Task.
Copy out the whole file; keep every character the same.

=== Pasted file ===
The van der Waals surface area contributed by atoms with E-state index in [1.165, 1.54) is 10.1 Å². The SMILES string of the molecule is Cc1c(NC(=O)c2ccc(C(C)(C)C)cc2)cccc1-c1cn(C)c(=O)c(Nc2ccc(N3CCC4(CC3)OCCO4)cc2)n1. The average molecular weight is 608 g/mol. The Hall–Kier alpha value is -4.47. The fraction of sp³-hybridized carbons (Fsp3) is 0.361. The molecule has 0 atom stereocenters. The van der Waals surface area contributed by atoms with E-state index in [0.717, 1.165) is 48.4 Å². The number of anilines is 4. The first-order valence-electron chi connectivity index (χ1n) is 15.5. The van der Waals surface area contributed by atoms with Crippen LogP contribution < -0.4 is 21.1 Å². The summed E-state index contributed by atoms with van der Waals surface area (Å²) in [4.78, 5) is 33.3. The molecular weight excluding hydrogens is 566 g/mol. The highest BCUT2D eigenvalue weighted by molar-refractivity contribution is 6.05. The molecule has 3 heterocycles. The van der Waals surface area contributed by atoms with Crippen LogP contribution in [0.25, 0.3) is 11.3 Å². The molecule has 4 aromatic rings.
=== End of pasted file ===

The van der Waals surface area contributed by atoms with E-state index in [1.165, 1.54) is 10.1 Å². The SMILES string of the molecule is Cc1c(NC(=O)c2ccc(C(C)(C)C)cc2)cccc1-c1cn(C)c(=O)c(Nc2ccc(N3CCC4(CC3)OCCO4)cc2)n1. The average molecular weight is 608 g/mol. The Hall–Kier alpha value is -4.47. The fraction of sp³-hybridized carbons (Fsp3) is 0.361. The molecule has 0 atom stereocenters. The van der Waals surface area contributed by atoms with E-state index in [0.717, 1.165) is 48.4 Å². The number of anilines is 4. The first-order valence-electron chi connectivity index (χ1n) is 15.5. The van der Waals surface area contributed by atoms with Crippen LogP contribution < -0.4 is 21.1 Å². The summed E-state index contributed by atoms with van der Waals surface area (Å²) in [4.78, 5) is 33.3. The molecular weight excluding hydrogens is 566 g/mol. The highest BCUT2D eigenvalue weighted by molar-refractivity contribution is 6.05. The molecule has 3 heterocycles. The van der Waals surface area contributed by atoms with Crippen LogP contribution in [0.25, 0.3) is 11.3 Å². The molecule has 4 aromatic rings.